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What Is A Hockey Stick Made Of?

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From Mic-Mac to mishmash — that’s essentially the evolutionary arc of hockey stick construction.

The most popular sticks these days are custom, one-piece composites — typically of graphite, though exotics such as Kevlar and titanium are also used, and occasionally coatings such as nickel cobalt are applied for added strength.

In laminate-style two-piece sticks, layers of glue and wood, fiberglass or graphite — or some combination of wood, fiberglass and graphite — are used for the shafts. That’s a long way from the one-piece, hand-carved hunks of hornbeam formed by indigenous Canadian Mi’kmaqs into the first commercially produced sticks, in the late 1800s.

Going to the Wood Shed

Hornbeam trees, native to Nova Scotia, are also referred to as “ironwood” for the material’s durability and “stinkwood” because of its strong aroma when cut. As the popularity of the game and of Mic-Mac sticks grew, hornbeam supplies grew scarce and yellow birch became the wood of choice.

Those sticks were carved in one piece. By the 1920s, patented designs emerged for two-piece wood sticks, in which the blade is inserted and glued into a joint in the shaft. Wooden shafts were typically laminated birch, maple, aspen, ramin and/or ash, while the blades were usually the same wood as the shaft. Beginning in the 1950s, blades were wrapped in a woven fiberglass material.

Wood sticks typically are heavier than their composite counterparts, a useful trait when trying to dig a puck out of a battle in the corner. They’re cheaper and more durable. However, lighter sticks are widely considered to produce harder, quicker shots — which is why they’ve become far and away the more popular option among serious players.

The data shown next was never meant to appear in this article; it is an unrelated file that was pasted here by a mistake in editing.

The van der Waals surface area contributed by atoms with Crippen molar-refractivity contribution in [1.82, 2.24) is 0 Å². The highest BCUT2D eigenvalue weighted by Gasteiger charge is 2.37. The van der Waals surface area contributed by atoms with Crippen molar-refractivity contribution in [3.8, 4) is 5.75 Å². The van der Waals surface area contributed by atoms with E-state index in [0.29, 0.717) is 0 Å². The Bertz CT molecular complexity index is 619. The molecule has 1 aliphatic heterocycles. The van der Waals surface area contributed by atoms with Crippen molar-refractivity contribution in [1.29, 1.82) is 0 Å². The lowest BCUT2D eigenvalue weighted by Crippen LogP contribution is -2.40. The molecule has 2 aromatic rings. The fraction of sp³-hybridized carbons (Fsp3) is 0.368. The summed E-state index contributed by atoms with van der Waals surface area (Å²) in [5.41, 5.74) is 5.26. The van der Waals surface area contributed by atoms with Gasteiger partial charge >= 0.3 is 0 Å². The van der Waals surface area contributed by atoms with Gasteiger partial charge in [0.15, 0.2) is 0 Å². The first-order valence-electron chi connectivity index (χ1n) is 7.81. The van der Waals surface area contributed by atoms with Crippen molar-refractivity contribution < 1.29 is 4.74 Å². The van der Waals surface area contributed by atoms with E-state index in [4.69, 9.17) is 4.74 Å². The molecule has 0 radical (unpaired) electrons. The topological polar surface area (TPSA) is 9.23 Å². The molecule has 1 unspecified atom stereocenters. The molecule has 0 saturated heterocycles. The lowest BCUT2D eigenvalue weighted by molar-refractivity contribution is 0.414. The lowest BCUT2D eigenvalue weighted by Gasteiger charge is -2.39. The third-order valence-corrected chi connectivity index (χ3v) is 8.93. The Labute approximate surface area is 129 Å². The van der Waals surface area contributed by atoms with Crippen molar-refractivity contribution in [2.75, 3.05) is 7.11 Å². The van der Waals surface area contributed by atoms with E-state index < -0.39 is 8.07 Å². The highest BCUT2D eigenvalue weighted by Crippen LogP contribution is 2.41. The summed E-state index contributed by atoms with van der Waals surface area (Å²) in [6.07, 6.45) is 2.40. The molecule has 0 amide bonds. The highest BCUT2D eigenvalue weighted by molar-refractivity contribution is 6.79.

Aluminum Canned

Briefly, fueled by a 1990s Wayne Gretzky endorsement deal, aluminum-shafted sticks blossomed in popularity. But, by the end of the century, aluminum sticks — usually aluminum shafts with a wooden blade — were supplanted on the pro level by custom, one-piece composite sticks.

Customized Cudgels

A composite shaft more closely approximates the feel and flexibility of wood while retaining the relative light weight of aluminum. A one-piece composite stick can be customized to a dizzying degree, tapering the shaft to lower the kick point (the point at which the shaft flexes), shaft shape (rounded or square), lie, vertical angle and curve of the blade, etc.

Clearly, these are not being carved from a tree. How are they made?

  • Carbon fiber threads woven together and coated with plastic resin.
  • As many as 15 sheets of carbon fiber fabric are fused together, layered in opposite directions for strength, to form the hollow shaft.
  • Blades begin with a hard foam plastic core wrapped in graphite.
  • Blades are glued to the shafts.
  • A graphite sock is applied to the still-straight blade.
  • Several subsequent layers of graphite are glued to the blade.
  • A mold — whether custom for professional players or a mass production shape — puts the specified curve and vertical angle on the blade, and bonds the blade to the shaft.
  • Excess graphite is removed, and the blades are sanded, buffed, painted and dipped in urethane.
  • The graphics are added to the sticks using either decals or silk screens. These may be applied directly to the finished stick, or over a base layer of paint that may be added first to introduce extra color to the stick.